How to Replace a Coaxial Cable Connector
If you are like most people, then at one time or another you had a bad experience with a cable technician. Let's be frank; half of these guys are contractors who get paid by the job, so the only way for them to make more money is to use shortcuts on each job. More times than not, that results in an incomplete job or a cable signal that is worse than the one you called about. You may find yourself saying, "If I knew all they were going to do was replace the cable connector, I would have done it myself!" Well, now you can! Here is how to replace a coaxial cable connector.
Things You'll Need
- Coaxial cable stripper
- Replacement "F" connector
- Coaxial cable crimper
- Razor knife
Coaxial cable strippers and crimpers can be found at any hardware store and come in a variety of styles and price ranges. For the thrifty do-it-yourselfer, you can use a good old fashioned razor knife to strip the coaxial cable as long as you have a steady hand and a keen eye.
The first thing you will want to do is remove the old, existing connector. Make sure that the cable is disconnected on both ends before making any cuts. If you have the cable strippers you can just use the cutting tool on it to cut the connector off. If you are doing this job without the cable strippers, regular wire strippers will work or a pair of "junk" scissors. You do not want to use your wife's good sewing scissors for this!
With the old connector lopped off, take a look at the cable so you have an idea of what you are working with. There are a number of layers to a coaxial cable. The outer plastic jacket is a thin layer of PVC plastic sheathing. Next is a wire mesh screen that is typically made from copper. The next layer is the dielectric insulator. It is usually made from either solid plastic, foam plastic or solid polyethylene. Lastly, the copper core is the path along which the cable signal actually runs. In higher grade coaxial cable, this wire may be silver plated for a better connection.
Ok, now that you have an idea of what makes up coaxial cable, it's important to know that stripping it properly is key to getting the best connectivity possible. A coaxial cable stripper is easily marked for making the proper cuts, but if you choose to go the frugal route, here is how to do it.
Open the razor knife and place the edge of the blade, not the tip, about an inch from the cut end. Hold the blade perpendicular to the cable and not along it. Press the blade into the cable and begin rotating it around the cable. The key here is to cut through the outer sheath, the wire mesh and the dielectric insulator while avoiding coming in contact with the copper core. This is tough to do and may take a few tries, but the best practice is to cut near to the center without going too far and then twisting the cut portion off. Inspect the copper core for any nicks. Remember--nicks in the copper core will decrease picture quality, so be careful.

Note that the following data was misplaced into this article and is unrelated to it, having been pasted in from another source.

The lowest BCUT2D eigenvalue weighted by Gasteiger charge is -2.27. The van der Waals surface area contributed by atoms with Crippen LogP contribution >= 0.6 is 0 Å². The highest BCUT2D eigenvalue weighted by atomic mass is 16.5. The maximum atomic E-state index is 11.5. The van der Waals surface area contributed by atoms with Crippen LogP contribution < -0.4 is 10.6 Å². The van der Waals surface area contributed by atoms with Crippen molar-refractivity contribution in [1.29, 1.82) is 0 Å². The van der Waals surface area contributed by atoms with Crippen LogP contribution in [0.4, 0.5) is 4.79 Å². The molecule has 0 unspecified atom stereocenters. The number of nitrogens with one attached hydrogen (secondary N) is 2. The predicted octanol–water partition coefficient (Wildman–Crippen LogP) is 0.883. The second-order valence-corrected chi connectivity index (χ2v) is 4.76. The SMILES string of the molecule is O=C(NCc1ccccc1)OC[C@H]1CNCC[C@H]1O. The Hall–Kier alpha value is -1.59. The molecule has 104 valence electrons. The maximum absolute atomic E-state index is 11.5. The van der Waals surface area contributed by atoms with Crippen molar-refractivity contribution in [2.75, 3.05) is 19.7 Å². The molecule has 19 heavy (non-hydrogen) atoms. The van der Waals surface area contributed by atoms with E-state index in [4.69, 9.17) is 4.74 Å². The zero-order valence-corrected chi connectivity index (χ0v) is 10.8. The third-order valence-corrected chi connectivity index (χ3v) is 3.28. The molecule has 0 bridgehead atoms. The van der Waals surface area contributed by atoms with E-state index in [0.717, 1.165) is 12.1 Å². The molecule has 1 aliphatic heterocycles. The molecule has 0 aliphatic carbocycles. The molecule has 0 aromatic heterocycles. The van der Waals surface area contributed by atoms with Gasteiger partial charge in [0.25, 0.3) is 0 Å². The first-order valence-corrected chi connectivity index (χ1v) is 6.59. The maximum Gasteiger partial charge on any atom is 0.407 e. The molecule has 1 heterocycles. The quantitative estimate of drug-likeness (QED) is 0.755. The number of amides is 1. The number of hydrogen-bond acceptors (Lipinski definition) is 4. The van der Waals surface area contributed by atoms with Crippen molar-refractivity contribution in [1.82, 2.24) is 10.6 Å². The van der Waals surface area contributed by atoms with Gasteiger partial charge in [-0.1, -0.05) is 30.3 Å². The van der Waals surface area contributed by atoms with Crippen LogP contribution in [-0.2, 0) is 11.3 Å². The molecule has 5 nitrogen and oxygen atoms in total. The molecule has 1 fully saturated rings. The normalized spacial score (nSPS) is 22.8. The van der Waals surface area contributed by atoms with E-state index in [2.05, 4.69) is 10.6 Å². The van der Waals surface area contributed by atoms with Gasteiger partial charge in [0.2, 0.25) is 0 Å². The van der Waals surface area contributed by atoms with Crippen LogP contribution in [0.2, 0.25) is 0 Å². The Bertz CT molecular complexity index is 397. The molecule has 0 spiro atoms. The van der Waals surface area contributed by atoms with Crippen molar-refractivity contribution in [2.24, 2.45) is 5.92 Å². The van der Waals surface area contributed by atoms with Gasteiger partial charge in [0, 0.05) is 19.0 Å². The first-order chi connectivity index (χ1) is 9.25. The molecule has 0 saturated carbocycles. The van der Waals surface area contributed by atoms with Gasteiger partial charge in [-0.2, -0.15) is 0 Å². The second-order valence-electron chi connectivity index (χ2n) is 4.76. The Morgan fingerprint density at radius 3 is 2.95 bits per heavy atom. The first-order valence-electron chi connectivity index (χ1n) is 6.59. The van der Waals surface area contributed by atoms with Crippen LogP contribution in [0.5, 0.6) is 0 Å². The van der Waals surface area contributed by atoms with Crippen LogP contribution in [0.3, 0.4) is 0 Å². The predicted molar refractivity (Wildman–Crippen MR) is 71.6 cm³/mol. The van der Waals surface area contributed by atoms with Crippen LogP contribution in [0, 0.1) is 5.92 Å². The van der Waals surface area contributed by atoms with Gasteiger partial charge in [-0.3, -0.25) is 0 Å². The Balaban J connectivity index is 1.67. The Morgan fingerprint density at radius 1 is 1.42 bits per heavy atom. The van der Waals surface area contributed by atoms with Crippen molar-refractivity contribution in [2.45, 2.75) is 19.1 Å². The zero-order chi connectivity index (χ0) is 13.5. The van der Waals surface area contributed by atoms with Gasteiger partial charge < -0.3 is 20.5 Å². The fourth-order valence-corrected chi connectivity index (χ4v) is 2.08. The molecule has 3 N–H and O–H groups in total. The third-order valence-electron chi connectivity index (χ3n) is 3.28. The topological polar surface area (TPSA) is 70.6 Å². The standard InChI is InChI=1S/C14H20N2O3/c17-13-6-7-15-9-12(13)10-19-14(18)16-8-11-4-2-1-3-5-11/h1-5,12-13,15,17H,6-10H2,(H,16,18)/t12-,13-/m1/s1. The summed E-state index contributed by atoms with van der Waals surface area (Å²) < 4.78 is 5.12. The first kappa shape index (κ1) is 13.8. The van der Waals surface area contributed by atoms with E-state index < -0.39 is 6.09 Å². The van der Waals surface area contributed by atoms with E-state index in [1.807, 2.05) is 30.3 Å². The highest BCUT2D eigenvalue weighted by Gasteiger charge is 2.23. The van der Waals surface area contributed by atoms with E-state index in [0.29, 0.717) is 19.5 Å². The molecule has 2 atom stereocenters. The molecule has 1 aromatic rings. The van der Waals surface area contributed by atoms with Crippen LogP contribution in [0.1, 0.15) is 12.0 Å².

If any dielectric insulation or wire mesh is sticking out from the cut area, use the knife to remove it and smooth the cut. Now it is time to cut the outer sheath back a little farther. Most "F" connectors require about a 5/16 inch of sheath to be removed for a proper installation. Hold the knife edge against the cable as you did earler and lightly cut around the cable so that the outer sheath can be removed, keeping the mesh, insulation and core intact.
Peel the wire mesh screening back over the outer sheath. Inspect the copper core and insulation for any debris. Make sure that everything looks clean.
Insert the coaxial cable into the "F" connector so that the dielectric insulator is flush with the inner core of the connector. In the inner chamber of the connector (looking at it straight on), only the copper core should be evident. Additionally, you want to ensure that the copper core is in no way coming into physical contact with the connector.
If your inspection proves that everything looks good, use the coaxial crimper to crimp the neck of the "F" connector to the cable, securing it in place. Check it to make sure the crimp is strong enough to keep the connector on.
Reconnect the coaxial cable, and hopefully, your picture will be improved. If it is not, then you may have a larger issue with your cable company. But hey, at least you saved the cable guy from taking the easy way out. Now maybe he can concentrate on finding the REAL problem!